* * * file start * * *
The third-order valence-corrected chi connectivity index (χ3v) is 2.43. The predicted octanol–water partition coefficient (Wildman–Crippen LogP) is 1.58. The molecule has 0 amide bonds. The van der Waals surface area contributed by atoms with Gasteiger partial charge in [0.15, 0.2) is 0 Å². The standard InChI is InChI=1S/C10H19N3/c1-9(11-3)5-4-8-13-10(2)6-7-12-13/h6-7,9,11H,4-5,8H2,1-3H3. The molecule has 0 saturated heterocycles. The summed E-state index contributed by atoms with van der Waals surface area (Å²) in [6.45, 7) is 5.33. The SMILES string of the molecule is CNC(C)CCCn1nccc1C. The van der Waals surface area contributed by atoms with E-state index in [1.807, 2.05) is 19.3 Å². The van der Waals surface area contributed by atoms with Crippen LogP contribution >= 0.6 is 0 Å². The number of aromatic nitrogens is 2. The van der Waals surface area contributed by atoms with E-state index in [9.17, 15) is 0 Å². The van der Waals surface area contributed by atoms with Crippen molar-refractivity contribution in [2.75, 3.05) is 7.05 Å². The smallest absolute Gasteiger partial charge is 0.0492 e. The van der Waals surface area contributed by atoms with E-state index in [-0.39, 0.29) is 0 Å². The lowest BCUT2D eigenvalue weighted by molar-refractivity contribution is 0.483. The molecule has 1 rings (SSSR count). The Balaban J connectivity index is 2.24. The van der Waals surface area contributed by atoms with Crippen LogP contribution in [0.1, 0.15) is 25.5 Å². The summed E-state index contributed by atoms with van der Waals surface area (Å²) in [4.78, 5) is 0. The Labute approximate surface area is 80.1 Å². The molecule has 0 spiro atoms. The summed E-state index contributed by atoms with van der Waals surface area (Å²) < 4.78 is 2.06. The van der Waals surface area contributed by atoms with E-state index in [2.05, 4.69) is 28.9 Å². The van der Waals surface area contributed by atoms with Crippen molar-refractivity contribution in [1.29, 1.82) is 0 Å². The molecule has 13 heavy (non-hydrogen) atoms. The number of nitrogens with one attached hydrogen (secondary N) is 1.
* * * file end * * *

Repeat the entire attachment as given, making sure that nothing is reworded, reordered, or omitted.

The third-order valence-corrected chi connectivity index (χ3v) is 2.43. The predicted octanol–water partition coefficient (Wildman–Crippen LogP) is 1.58. The molecule has 0 amide bonds. The van der Waals surface area contributed by atoms with Gasteiger partial charge in [0.15, 0.2) is 0 Å². The standard InChI is InChI=1S/C10H19N3/c1-9(11-3)5-4-8-13-10(2)6-7-12-13/h6-7,9,11H,4-5,8H2,1-3H3. The molecule has 0 saturated heterocycles. The summed E-state index contributed by atoms with van der Waals surface area (Å²) in [6.45, 7) is 5.33. The SMILES string of the molecule is CNC(C)CCCn1nccc1C. The van der Waals surface area contributed by atoms with E-state index in [1.807, 2.05) is 19.3 Å². The van der Waals surface area contributed by atoms with Crippen LogP contribution >= 0.6 is 0 Å². The number of aromatic nitrogens is 2. The van der Waals surface area contributed by atoms with E-state index in [9.17, 15) is 0 Å². The van der Waals surface area contributed by atoms with Crippen molar-refractivity contribution in [2.75, 3.05) is 7.05 Å². The smallest absolute Gasteiger partial charge is 0.0492 e. The van der Waals surface area contributed by atoms with E-state index in [-0.39, 0.29) is 0 Å². The lowest BCUT2D eigenvalue weighted by molar-refractivity contribution is 0.483. The molecule has 1 rings (SSSR count). The Balaban J connectivity index is 2.24. The van der Waals surface area contributed by atoms with Crippen LogP contribution in [0.1, 0.15) is 25.5 Å². The summed E-state index contributed by atoms with van der Waals surface area (Å²) in [4.78, 5) is 0. The Labute approximate surface area is 80.1 Å². The molecule has 0 spiro atoms. The summed E-state index contributed by atoms with van der Waals surface area (Å²) < 4.78 is 2.06. The van der Waals surface area contributed by atoms with E-state index in [2.05, 4.69) is 28.9 Å². The van der Waals surface area contributed by atoms with Crippen molar-refractivity contribution in [1.29, 1.82) is 0 Å². The molecule has 13 heavy (non-hydrogen) atoms. The number of nitrogens with one attached hydrogen (secondary N) is 1.